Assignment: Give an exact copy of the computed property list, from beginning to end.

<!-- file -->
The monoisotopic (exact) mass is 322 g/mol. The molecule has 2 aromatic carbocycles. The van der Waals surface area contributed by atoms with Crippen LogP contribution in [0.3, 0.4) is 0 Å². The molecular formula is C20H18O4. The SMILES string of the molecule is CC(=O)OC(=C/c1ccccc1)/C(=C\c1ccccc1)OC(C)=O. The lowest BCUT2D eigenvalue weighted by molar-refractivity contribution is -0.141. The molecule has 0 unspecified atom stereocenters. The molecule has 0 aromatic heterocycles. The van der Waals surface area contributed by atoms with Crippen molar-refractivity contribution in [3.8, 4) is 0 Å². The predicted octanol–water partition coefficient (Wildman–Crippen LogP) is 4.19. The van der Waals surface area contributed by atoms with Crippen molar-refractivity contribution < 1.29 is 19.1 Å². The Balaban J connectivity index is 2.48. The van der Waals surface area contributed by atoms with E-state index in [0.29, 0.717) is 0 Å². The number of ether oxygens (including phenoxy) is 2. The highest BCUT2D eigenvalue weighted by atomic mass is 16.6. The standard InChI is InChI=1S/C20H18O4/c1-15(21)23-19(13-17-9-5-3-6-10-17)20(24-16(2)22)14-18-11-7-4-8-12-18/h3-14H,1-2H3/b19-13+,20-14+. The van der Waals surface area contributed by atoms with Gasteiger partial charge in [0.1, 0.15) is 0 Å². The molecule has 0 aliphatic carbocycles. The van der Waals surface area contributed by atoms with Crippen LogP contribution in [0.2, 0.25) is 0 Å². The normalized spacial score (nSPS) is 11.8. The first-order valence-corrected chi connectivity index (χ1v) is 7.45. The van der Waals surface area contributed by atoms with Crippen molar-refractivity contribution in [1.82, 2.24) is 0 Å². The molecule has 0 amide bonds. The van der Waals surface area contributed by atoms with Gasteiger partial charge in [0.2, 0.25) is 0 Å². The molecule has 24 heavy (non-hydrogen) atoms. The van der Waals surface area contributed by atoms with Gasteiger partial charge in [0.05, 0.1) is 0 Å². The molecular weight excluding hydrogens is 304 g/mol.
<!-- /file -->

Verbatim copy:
The monoisotopic (exact) mass is 322 g/mol. The molecule has 2 aromatic carbocycles. The van der Waals surface area contributed by atoms with Crippen LogP contribution in [0.3, 0.4) is 0 Å². The molecular formula is C20H18O4. The SMILES string of the molecule is CC(=O)OC(=C/c1ccccc1)/C(=C\c1ccccc1)OC(C)=O. The lowest BCUT2D eigenvalue weighted by molar-refractivity contribution is -0.141. The molecule has 0 unspecified atom stereocenters. The molecule has 0 aromatic heterocycles. The van der Waals surface area contributed by atoms with Crippen molar-refractivity contribution in [3.8, 4) is 0 Å². The predicted octanol–water partition coefficient (Wildman–Crippen LogP) is 4.19. The van der Waals surface area contributed by atoms with Crippen molar-refractivity contribution < 1.29 is 19.1 Å². The Balaban J connectivity index is 2.48. The van der Waals surface area contributed by atoms with E-state index in [0.29, 0.717) is 0 Å². The number of ether oxygens (including phenoxy) is 2. The highest BCUT2D eigenvalue weighted by atomic mass is 16.6. The standard InChI is InChI=1S/C20H18O4/c1-15(21)23-19(13-17-9-5-3-6-10-17)20(24-16(2)22)14-18-11-7-4-8-12-18/h3-14H,1-2H3/b19-13+,20-14+. The van der Waals surface area contributed by atoms with Gasteiger partial charge in [0.1, 0.15) is 0 Å². The molecule has 0 aliphatic carbocycles. The van der Waals surface area contributed by atoms with Crippen LogP contribution in [0.2, 0.25) is 0 Å². The normalized spacial score (nSPS) is 11.8. The first-order valence-corrected chi connectivity index (χ1v) is 7.45. The van der Waals surface area contributed by atoms with Crippen molar-refractivity contribution in [1.82, 2.24) is 0 Å². The molecule has 0 amide bonds. The van der Waals surface area contributed by atoms with Gasteiger partial charge in [0.2, 0.25) is 0 Å². The molecule has 24 heavy (non-hydrogen) atoms. The van der Waals surface area contributed by atoms with Gasteiger partial charge in [0.05, 0.1) is 0 Å². The molecular weight excluding hydrogens is 304 g/mol.